Watching cop shows always requires a certain suspension of disbelief: the detective who, armed with a few vague details, sifts through tens of thousands of records in a matter of seconds to pinpoint a single car to her team. The bartender who remembers every person she’s ever served a drink. The fact that virtually every case is even solved in the first place.
By now, it’s become a running joke. But beyond the familiar tropes, every episode of Law & Order: SVU or NCIS mindlessly consumed after work or on a weekend afternoon is also a vehicle for a particular understanding of law enforcement: a police-know-best mind-set that takes all of the mess and violence of our criminal legal system and packages it for tidy consumption. Given the ubiquity of these shows, it’s jarring to consider the scale of it.
A new study by Color of Change and the USC Annenberg Norman Lear Center, “Normalizing Injustice: The Dangerous Misrepresentations That Define Television’s Scripted Crime Genre,” sought to quantify the impact of this mass representation of law enforcement on television. Reviewing 353 episodes from 26 different shows focused on crime from the 2017–18 season, the study provides a fascinatingly detailed look at the ways the creative forces behind these shows are essentially functioning as propagandists for American cops.
Television didn’t start the trend of white Americans’ obsession with the supposed valor of the police, but it is one of the more powerful means of transmitting and reinscribing it to the nation: More crime shows cracked the top 100 watched programs than any other genre, and Color of Change found that in the fall 2019 lineup, 21 of the 34 prime-time dramas broadcast on the four main networks were about law enforcement.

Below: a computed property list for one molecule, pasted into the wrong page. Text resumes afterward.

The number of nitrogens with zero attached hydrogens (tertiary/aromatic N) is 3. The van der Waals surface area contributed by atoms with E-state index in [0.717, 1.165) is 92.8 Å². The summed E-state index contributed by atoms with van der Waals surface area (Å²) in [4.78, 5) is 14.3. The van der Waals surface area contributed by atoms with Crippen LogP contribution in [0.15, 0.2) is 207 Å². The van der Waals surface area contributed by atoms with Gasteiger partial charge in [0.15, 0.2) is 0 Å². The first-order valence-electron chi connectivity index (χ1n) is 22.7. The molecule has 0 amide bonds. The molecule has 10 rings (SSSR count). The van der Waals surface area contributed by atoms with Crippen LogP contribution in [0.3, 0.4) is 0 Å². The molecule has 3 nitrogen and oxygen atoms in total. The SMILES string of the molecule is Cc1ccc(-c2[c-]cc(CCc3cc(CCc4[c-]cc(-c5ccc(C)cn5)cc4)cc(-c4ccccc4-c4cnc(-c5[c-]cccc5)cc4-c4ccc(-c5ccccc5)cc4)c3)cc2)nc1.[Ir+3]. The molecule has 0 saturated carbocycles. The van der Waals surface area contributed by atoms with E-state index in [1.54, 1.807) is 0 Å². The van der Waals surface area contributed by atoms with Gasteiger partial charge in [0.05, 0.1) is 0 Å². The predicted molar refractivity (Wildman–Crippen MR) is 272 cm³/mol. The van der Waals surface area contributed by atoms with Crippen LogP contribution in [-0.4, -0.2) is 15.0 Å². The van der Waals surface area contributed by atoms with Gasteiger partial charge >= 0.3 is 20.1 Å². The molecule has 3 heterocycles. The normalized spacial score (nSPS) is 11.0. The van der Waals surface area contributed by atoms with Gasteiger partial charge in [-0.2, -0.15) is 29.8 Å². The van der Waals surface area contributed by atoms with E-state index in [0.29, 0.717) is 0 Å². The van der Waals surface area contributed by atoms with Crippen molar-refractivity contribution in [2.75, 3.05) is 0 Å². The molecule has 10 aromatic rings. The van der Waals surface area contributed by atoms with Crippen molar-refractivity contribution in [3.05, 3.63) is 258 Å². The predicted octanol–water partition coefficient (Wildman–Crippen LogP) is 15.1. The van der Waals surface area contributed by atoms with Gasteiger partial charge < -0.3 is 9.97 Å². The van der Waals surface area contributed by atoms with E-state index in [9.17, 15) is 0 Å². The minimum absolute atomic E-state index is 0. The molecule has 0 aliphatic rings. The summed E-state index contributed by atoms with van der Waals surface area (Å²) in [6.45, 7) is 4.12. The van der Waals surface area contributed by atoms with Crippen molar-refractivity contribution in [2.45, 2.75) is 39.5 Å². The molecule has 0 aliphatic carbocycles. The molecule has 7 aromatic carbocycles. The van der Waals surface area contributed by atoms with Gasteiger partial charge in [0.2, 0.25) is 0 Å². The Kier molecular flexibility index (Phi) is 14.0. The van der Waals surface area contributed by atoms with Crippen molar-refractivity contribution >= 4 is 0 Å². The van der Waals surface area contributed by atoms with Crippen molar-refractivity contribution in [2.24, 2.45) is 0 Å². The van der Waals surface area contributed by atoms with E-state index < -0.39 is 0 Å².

There’s a wealth of information in the report, but among the more intriguing facets is its breakdown of how these shows justify police misconduct. Whereas people accused of crimes are rarely granted the necessary screen time for the audience to develop empathy with them or an understanding of the social and political contexts they’re coming from, the opposite is true for the cops: They are the central characters in these shows, and there’s nothing but room to explore their inner lives, whether as the now-saturated role of the anti-hero or the otherwise good cop making one bad decision.
That is, most of these series depict wrongful actions by law enforcement as “routine, harmless, or necessary—or even noble,” Color of Change found. In fact, 18 of the 26 shows chose to justify the misconduct of their police characters so that audiences continue to root for them.
“The narratives that are coming out of Hollywood—for profit—are fueling some of the incentives that we’re seeing in our country, fueling people’s understanding of what they think justice should look like. It also makes it harder for us to push back against injustice,” Rashad Robinson, president of Color of Change, told Shadow and Act. “Police on these shows are constantly doing bad things but are either being rewarded or are able to give a speech about why they had to do it.”